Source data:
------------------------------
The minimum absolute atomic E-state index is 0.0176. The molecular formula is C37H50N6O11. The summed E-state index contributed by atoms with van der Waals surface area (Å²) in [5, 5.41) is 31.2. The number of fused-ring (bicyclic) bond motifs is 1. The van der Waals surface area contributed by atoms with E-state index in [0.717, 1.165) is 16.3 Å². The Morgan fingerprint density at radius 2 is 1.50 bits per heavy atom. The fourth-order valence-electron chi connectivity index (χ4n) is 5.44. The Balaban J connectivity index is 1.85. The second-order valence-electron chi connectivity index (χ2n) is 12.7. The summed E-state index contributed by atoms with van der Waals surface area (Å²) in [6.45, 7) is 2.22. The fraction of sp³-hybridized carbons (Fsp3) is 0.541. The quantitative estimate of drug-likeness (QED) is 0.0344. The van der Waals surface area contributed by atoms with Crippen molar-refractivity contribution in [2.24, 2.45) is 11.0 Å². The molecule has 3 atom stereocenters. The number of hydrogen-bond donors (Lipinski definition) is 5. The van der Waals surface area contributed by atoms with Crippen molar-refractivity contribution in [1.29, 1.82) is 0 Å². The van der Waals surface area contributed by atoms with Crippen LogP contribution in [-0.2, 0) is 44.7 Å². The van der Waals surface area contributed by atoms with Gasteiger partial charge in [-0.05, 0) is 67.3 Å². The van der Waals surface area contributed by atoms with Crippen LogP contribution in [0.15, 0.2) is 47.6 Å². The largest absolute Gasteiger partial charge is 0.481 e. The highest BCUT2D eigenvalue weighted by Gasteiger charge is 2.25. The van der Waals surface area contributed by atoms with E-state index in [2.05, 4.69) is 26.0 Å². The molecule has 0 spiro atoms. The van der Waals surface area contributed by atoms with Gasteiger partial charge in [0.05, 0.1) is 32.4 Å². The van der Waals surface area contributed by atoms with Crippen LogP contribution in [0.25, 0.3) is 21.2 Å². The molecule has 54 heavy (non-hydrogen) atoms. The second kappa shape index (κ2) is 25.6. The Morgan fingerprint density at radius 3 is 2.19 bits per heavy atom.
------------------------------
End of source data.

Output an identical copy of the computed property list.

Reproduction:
The minimum absolute atomic E-state index is 0.0176. The molecular formula is C37H50N6O11. The summed E-state index contributed by atoms with van der Waals surface area (Å²) in [5, 5.41) is 31.2. The number of fused-ring (bicyclic) bond motifs is 1. The van der Waals surface area contributed by atoms with E-state index in [0.717, 1.165) is 16.3 Å². The Morgan fingerprint density at radius 2 is 1.50 bits per heavy atom. The fourth-order valence-electron chi connectivity index (χ4n) is 5.44. The Balaban J connectivity index is 1.85. The second-order valence-electron chi connectivity index (χ2n) is 12.7. The summed E-state index contributed by atoms with van der Waals surface area (Å²) in [6.45, 7) is 2.22. The fraction of sp³-hybridized carbons (Fsp3) is 0.541. The quantitative estimate of drug-likeness (QED) is 0.0344. The van der Waals surface area contributed by atoms with Crippen molar-refractivity contribution in [2.24, 2.45) is 11.0 Å². The molecule has 3 atom stereocenters. The number of hydrogen-bond donors (Lipinski definition) is 5. The van der Waals surface area contributed by atoms with Crippen molar-refractivity contribution in [1.29, 1.82) is 0 Å². The van der Waals surface area contributed by atoms with Crippen LogP contribution in [-0.2, 0) is 44.7 Å². The van der Waals surface area contributed by atoms with Gasteiger partial charge in [-0.05, 0) is 67.3 Å². The van der Waals surface area contributed by atoms with Crippen LogP contribution in [0.15, 0.2) is 47.6 Å². The largest absolute Gasteiger partial charge is 0.481 e. The highest BCUT2D eigenvalue weighted by Gasteiger charge is 2.25. The van der Waals surface area contributed by atoms with E-state index in [2.05, 4.69) is 26.0 Å². The molecule has 0 spiro atoms. The van der Waals surface area contributed by atoms with Gasteiger partial charge in [0.05, 0.1) is 32.4 Å². The van der Waals surface area contributed by atoms with Crippen LogP contribution in [0.25, 0.3) is 21.2 Å². The molecule has 54 heavy (non-hydrogen) atoms. The second kappa shape index (κ2) is 25.6. The Morgan fingerprint density at radius 3 is 2.19 bits per heavy atom.